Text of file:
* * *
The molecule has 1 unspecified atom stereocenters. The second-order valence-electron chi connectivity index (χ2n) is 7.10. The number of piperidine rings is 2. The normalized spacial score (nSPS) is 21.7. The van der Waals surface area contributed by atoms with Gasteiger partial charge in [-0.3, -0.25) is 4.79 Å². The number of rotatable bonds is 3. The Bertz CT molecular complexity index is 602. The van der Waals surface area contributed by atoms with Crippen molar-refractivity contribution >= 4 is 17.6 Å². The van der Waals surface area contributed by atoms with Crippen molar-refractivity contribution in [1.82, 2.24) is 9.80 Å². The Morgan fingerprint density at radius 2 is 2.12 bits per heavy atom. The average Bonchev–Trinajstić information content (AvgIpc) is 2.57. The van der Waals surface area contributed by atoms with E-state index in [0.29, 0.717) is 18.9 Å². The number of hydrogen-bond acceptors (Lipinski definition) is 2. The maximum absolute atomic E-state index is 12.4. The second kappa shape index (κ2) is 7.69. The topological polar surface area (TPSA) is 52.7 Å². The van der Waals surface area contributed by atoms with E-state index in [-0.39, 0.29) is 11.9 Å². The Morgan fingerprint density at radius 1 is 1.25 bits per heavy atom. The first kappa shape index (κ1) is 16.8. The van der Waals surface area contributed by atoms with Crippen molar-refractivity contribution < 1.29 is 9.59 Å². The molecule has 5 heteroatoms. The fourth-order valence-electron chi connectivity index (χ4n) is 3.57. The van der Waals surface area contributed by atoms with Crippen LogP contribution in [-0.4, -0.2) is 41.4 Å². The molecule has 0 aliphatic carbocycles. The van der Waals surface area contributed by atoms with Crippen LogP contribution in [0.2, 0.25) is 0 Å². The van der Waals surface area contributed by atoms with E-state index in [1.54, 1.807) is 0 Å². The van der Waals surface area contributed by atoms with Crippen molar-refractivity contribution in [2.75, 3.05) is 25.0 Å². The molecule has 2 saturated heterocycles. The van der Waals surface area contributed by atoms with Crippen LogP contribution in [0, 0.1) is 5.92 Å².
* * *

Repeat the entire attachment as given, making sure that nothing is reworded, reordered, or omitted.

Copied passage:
The molecule has 1 unspecified atom stereocenters. The second-order valence-electron chi connectivity index (χ2n) is 7.10. The number of piperidine rings is 2. The normalized spacial score (nSPS) is 21.7. The van der Waals surface area contributed by atoms with Gasteiger partial charge in [-0.3, -0.25) is 4.79 Å². The number of rotatable bonds is 3. The Bertz CT molecular complexity index is 602. The van der Waals surface area contributed by atoms with Crippen molar-refractivity contribution >= 4 is 17.6 Å². The van der Waals surface area contributed by atoms with Crippen molar-refractivity contribution in [1.82, 2.24) is 9.80 Å². The Morgan fingerprint density at radius 2 is 2.12 bits per heavy atom. The average Bonchev–Trinajstić information content (AvgIpc) is 2.57. The van der Waals surface area contributed by atoms with E-state index in [0.29, 0.717) is 18.9 Å². The number of hydrogen-bond acceptors (Lipinski definition) is 2. The maximum absolute atomic E-state index is 12.4. The second kappa shape index (κ2) is 7.69. The topological polar surface area (TPSA) is 52.7 Å². The van der Waals surface area contributed by atoms with E-state index in [-0.39, 0.29) is 11.9 Å². The Morgan fingerprint density at radius 1 is 1.25 bits per heavy atom. The first kappa shape index (κ1) is 16.8. The van der Waals surface area contributed by atoms with Crippen molar-refractivity contribution < 1.29 is 9.59 Å². The molecule has 5 heteroatoms. The fourth-order valence-electron chi connectivity index (χ4n) is 3.57. The van der Waals surface area contributed by atoms with Crippen LogP contribution in [-0.4, -0.2) is 41.4 Å². The molecule has 0 aliphatic carbocycles. The van der Waals surface area contributed by atoms with Crippen LogP contribution in [0.2, 0.25) is 0 Å². The van der Waals surface area contributed by atoms with E-state index in [1.54, 1.807) is 0 Å². The van der Waals surface area contributed by atoms with Crippen molar-refractivity contribution in [2.75, 3.05) is 25.0 Å². The molecule has 2 saturated heterocycles. The van der Waals surface area contributed by atoms with Crippen LogP contribution in [0, 0.1) is 5.92 Å².